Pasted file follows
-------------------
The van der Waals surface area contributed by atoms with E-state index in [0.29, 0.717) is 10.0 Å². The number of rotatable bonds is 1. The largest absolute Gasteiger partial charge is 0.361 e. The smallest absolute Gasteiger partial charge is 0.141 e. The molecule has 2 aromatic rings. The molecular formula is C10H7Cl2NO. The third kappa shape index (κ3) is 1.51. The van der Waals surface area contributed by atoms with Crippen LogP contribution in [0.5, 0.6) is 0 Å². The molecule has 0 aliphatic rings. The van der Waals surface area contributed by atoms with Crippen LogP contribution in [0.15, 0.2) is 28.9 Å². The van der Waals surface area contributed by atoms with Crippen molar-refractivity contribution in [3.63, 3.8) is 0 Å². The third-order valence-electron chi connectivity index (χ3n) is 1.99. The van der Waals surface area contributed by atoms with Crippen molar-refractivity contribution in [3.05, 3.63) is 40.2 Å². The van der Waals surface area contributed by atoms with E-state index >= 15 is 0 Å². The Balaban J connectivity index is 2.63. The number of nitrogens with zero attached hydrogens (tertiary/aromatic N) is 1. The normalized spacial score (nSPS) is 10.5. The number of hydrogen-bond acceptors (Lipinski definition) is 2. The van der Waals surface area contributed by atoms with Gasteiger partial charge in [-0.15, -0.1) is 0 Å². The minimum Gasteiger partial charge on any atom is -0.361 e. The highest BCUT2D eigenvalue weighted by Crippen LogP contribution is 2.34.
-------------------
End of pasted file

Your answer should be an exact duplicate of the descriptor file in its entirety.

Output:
The van der Waals surface area contributed by atoms with E-state index in [0.29, 0.717) is 10.0 Å². The number of rotatable bonds is 1. The largest absolute Gasteiger partial charge is 0.361 e. The smallest absolute Gasteiger partial charge is 0.141 e. The molecule has 2 aromatic rings. The molecular formula is C10H7Cl2NO. The third kappa shape index (κ3) is 1.51. The van der Waals surface area contributed by atoms with Crippen LogP contribution in [0.5, 0.6) is 0 Å². The molecule has 0 aliphatic rings. The van der Waals surface area contributed by atoms with Crippen LogP contribution in [0.15, 0.2) is 28.9 Å². The van der Waals surface area contributed by atoms with Crippen molar-refractivity contribution in [3.63, 3.8) is 0 Å². The third-order valence-electron chi connectivity index (χ3n) is 1.99. The van der Waals surface area contributed by atoms with Crippen molar-refractivity contribution in [3.05, 3.63) is 40.2 Å². The van der Waals surface area contributed by atoms with E-state index >= 15 is 0 Å². The Balaban J connectivity index is 2.63. The number of nitrogens with zero attached hydrogens (tertiary/aromatic N) is 1. The normalized spacial score (nSPS) is 10.5. The number of hydrogen-bond acceptors (Lipinski definition) is 2. The van der Waals surface area contributed by atoms with Gasteiger partial charge in [-0.15, -0.1) is 0 Å². The minimum Gasteiger partial charge on any atom is -0.361 e. The highest BCUT2D eigenvalue weighted by Crippen LogP contribution is 2.34.